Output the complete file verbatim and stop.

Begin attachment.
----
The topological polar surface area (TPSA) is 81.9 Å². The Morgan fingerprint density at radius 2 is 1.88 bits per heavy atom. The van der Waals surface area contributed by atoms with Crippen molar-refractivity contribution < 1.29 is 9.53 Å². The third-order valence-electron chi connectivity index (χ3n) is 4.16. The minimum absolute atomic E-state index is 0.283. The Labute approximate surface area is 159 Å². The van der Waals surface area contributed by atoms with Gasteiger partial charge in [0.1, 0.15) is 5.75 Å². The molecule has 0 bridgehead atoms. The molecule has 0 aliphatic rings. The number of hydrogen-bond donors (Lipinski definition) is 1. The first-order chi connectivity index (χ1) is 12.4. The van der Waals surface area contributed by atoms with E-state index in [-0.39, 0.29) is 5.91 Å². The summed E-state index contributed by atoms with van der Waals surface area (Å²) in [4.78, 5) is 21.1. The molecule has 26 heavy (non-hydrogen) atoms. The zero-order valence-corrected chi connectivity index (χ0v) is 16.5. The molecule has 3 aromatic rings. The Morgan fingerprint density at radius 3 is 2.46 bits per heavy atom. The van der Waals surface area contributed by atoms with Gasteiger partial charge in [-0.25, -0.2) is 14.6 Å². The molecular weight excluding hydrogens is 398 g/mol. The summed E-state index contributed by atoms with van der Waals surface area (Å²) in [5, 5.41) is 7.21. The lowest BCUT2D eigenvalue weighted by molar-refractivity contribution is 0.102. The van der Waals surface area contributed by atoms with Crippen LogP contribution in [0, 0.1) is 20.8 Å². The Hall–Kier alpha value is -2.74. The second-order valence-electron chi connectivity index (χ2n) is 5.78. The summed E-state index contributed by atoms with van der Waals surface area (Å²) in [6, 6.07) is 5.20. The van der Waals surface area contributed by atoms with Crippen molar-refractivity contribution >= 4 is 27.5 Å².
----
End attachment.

The topological polar surface area (TPSA) is 81.9 Å². The Morgan fingerprint density at radius 2 is 1.88 bits per heavy atom. The van der Waals surface area contributed by atoms with Crippen molar-refractivity contribution < 1.29 is 9.53 Å². The third-order valence-electron chi connectivity index (χ3n) is 4.16. The minimum absolute atomic E-state index is 0.283. The Labute approximate surface area is 159 Å². The van der Waals surface area contributed by atoms with Gasteiger partial charge in [0.1, 0.15) is 5.75 Å². The molecule has 0 bridgehead atoms. The molecule has 0 aliphatic rings. The number of hydrogen-bond donors (Lipinski definition) is 1. The first-order chi connectivity index (χ1) is 12.4. The van der Waals surface area contributed by atoms with E-state index in [-0.39, 0.29) is 5.91 Å². The summed E-state index contributed by atoms with van der Waals surface area (Å²) in [4.78, 5) is 21.1. The molecule has 26 heavy (non-hydrogen) atoms. The zero-order valence-corrected chi connectivity index (χ0v) is 16.5. The molecule has 3 aromatic rings. The Morgan fingerprint density at radius 3 is 2.46 bits per heavy atom. The van der Waals surface area contributed by atoms with Gasteiger partial charge in [-0.25, -0.2) is 14.6 Å². The molecular weight excluding hydrogens is 398 g/mol. The summed E-state index contributed by atoms with van der Waals surface area (Å²) in [5, 5.41) is 7.21. The lowest BCUT2D eigenvalue weighted by molar-refractivity contribution is 0.102. The van der Waals surface area contributed by atoms with Crippen LogP contribution in [0, 0.1) is 20.8 Å². The Hall–Kier alpha value is -2.74. The second-order valence-electron chi connectivity index (χ2n) is 5.78. The summed E-state index contributed by atoms with van der Waals surface area (Å²) in [6, 6.07) is 5.20. The van der Waals surface area contributed by atoms with Crippen molar-refractivity contribution >= 4 is 27.5 Å².